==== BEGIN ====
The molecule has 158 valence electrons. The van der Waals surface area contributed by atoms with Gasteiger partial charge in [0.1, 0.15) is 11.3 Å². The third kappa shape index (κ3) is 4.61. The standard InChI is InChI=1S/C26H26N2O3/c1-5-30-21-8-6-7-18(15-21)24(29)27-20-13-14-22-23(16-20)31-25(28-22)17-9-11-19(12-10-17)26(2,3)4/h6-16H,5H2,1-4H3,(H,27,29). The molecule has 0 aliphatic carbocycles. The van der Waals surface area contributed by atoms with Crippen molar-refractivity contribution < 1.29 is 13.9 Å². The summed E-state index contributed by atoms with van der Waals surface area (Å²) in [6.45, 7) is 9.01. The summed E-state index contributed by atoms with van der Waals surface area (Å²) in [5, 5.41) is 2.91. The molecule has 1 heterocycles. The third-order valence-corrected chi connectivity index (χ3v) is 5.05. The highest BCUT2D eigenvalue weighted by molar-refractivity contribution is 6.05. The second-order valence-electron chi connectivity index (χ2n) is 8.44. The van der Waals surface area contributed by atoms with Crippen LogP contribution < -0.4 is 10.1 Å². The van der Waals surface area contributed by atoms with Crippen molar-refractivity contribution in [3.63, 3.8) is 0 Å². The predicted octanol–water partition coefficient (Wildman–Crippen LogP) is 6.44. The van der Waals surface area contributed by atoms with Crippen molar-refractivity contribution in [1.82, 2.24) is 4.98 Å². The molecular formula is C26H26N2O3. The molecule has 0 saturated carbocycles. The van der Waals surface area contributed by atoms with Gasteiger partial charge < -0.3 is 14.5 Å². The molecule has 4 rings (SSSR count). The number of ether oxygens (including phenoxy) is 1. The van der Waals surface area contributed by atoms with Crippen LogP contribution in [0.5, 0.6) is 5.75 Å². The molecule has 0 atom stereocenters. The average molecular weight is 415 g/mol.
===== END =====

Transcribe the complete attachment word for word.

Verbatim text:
The molecule has 158 valence electrons. The van der Waals surface area contributed by atoms with Gasteiger partial charge in [0.1, 0.15) is 11.3 Å². The third kappa shape index (κ3) is 4.61. The standard InChI is InChI=1S/C26H26N2O3/c1-5-30-21-8-6-7-18(15-21)24(29)27-20-13-14-22-23(16-20)31-25(28-22)17-9-11-19(12-10-17)26(2,3)4/h6-16H,5H2,1-4H3,(H,27,29). The molecule has 0 aliphatic carbocycles. The van der Waals surface area contributed by atoms with Crippen molar-refractivity contribution < 1.29 is 13.9 Å². The summed E-state index contributed by atoms with van der Waals surface area (Å²) in [6.45, 7) is 9.01. The summed E-state index contributed by atoms with van der Waals surface area (Å²) in [5, 5.41) is 2.91. The molecule has 1 heterocycles. The third-order valence-corrected chi connectivity index (χ3v) is 5.05. The highest BCUT2D eigenvalue weighted by molar-refractivity contribution is 6.05. The second-order valence-electron chi connectivity index (χ2n) is 8.44. The van der Waals surface area contributed by atoms with Crippen LogP contribution < -0.4 is 10.1 Å². The van der Waals surface area contributed by atoms with Crippen molar-refractivity contribution in [3.63, 3.8) is 0 Å². The predicted octanol–water partition coefficient (Wildman–Crippen LogP) is 6.44. The van der Waals surface area contributed by atoms with Crippen molar-refractivity contribution in [1.82, 2.24) is 4.98 Å². The molecular formula is C26H26N2O3. The molecule has 0 saturated carbocycles. The van der Waals surface area contributed by atoms with Gasteiger partial charge < -0.3 is 14.5 Å². The molecule has 4 rings (SSSR count). The number of ether oxygens (including phenoxy) is 1. The van der Waals surface area contributed by atoms with Crippen LogP contribution in [0.5, 0.6) is 5.75 Å². The molecule has 0 atom stereocenters. The average molecular weight is 415 g/mol.